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ISLAMABAD: The Islamabad High Court (IHC) on Thursday set aside the decision of the Election Commission of Pakistan (ECP) to reject the application of Jamaatud Dawa (JuD)’s political front Milli Muslim League (MML) for registration as a political party without providing an opportunity of hearing to it.

A bench, comprising Justice Aamer Farooq, remanded the case back to the ECP asking it to proceed further on the application by giving the party an opportunity of hearing. The bench had reserved its verdict on December 22 after hearing arguments from both the sides.

The MML through its president Saifullah Khalid approached the IHC and made the ECP and the interior secretary respondents in the matter. Challenging the ECP’s order of October 11, 2017, the petition described it unreasonable, illegal as well as against the Constitution and the law.

It said MML was founded as a political party in accordance with Article 17(2) of the Constitution read with Article 3 of the PPO 2002 but without hearing the petitioner’s counsel the ECP declined to enlist it on October 11. The petitioner claimed that the ECP had declined to enlist MML as a political party on the advice of the Ministry of Interior.

IHC sends case back to commission to hear it afresh and provide hearing opportunity to petitioner

“Article 17 (2) of the Constitution confers a fundamental right on every citizen, not being in the service of Pakistan, to form or to be a member of a political party, subject to any reasonable restriction imposed by the law in the interest of the sovereignty or integrity of Pakistan,” the petitioner maintained.

He prayed to the court to set aside the order and direct the ECP to scrutinise the documents afresh, strictly in accordance with the law and enlist the party.

The ECP had turned down the plea of the MML because of its alleged links with banned militant outfits.

The decision was announced by a four-member ECP bench headed by Chief Election Commissioner retired Justice Sardar Mohammad Raza after hearing arguments from the MML’s lawyer Raja Abdul Rehman.

The ECP took the decision on the basis of a letter from the Ministry of Interior (MoI) which had asked the commission to ban the MML for having links with banned militant outfits.

“Ministry of Interior has taken up the issue with security agencies. While reply of [an] agency is awaited, the other agency has intimated that indulgence of proscribed and under observation organisations in political process with an aim to win legitimacy is a serious issue, thereby neutralising the gains of the National Action Plan (to counter terrorism). In view of the above, the registration of the MML is not supported,” the ministry had said in response to the ECP’s letter sent to it on Aug 24.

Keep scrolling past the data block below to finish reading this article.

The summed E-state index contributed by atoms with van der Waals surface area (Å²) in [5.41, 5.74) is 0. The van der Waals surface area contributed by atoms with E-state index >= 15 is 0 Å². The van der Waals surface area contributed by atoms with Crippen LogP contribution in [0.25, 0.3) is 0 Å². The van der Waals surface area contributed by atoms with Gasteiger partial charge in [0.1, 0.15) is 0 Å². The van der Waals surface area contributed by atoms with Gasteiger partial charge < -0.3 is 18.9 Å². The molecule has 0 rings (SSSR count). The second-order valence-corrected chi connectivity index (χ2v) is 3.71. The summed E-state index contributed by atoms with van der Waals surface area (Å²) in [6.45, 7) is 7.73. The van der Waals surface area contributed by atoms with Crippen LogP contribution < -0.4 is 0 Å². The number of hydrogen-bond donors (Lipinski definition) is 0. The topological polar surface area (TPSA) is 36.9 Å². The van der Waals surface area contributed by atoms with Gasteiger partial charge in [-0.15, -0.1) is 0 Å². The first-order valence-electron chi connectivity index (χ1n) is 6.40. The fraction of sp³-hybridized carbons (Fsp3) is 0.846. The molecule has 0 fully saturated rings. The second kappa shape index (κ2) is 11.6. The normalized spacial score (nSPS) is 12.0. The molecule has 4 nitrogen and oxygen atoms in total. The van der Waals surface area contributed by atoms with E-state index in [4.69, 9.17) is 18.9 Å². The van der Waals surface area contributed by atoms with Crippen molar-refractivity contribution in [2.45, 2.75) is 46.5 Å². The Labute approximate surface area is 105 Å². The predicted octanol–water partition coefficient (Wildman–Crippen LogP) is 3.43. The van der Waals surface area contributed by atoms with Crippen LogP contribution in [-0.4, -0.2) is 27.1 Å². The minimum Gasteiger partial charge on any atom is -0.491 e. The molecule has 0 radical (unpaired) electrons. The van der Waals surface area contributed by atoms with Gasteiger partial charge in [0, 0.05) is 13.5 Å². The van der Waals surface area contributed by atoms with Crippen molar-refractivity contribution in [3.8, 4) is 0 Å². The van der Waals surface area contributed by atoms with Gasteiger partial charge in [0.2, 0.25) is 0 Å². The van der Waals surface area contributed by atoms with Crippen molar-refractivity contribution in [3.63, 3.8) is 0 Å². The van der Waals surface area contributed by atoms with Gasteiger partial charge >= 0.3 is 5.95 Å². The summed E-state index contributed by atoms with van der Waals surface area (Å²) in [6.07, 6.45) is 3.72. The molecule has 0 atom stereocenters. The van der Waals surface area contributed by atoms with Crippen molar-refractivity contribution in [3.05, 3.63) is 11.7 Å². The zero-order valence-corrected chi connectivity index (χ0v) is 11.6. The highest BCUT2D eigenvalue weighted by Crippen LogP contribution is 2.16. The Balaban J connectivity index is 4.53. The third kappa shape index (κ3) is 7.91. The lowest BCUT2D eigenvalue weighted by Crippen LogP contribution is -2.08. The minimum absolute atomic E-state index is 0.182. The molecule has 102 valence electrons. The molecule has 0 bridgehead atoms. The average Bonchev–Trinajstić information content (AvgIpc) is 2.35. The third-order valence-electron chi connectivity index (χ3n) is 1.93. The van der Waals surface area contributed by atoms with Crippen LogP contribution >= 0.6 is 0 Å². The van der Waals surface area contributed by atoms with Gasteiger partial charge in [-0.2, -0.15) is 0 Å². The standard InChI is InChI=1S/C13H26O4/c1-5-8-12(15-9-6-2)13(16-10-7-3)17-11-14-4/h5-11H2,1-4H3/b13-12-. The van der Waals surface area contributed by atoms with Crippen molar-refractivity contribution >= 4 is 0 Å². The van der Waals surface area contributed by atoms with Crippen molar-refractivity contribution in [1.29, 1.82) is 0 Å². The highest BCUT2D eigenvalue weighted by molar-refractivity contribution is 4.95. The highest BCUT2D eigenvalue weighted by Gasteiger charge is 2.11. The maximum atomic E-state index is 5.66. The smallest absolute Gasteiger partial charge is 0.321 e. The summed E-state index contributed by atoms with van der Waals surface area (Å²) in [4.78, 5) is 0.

The ministry had stated that the Ministry of Foreign Affairs had also told it that JuD and Falah-i-lnsaniyat Foundation (FIF) were banned organisations under the Pakistan Security Council Act 1948.

“The Ministry of Foreign Affairs has also highlighted our international obligations and commitment to the National Action Plan and recommended that the MoI should take up the matter of registration and activities of the MML and its association with proscribed organisations with the ECP to avoid any negative consequences for Pakistan and, therefore, recommended that the MML’s application for registration should not be supported,” the interior ministry told the ECP.

“There is evidence to substantiate that Lashkar-i-Taiba, JuD and FIF are affiliates and are ideologically of the same hue. Lashkar-i-Taiba has been proscribed since 14-01-2002, whereas JuD and FIF are placed under restrictions since 27-1-2017 and later extended up to 26-1-2018 under Anti-Terrorism Act 1997. They have also attracted sanctions under the United Nations Security Council Resolution No 1267 and have been dealt accordingly,” the letter reads.

The issue of the MML’s links with banned outfits was highlighted during the recently held by-election in NA-120 Lahore where its nominee contested poll as an independent candidate, prominently displaying pictures of JuD chief Hafiz Saeed on his banners and posters. The ECP in reaction only said the MML was not a political party enlisted with it.

During the by-poll, the returning officer restrained Sheikh Mohammad Yaqoob from displaying photos of the proscribed organisation’s leaders on his campaign banners.

A spokesperson for the ECP clarified that Mr Yaqoob, who was contesting the by-poll as an independent candidate, had been allotted the symbol of an energy saver. He said action would be taken under the ECP’s code of conduct if Mr Yaqoob failed to comply with the returning officer’s directives.

Published in Dawn, March 9th, 2018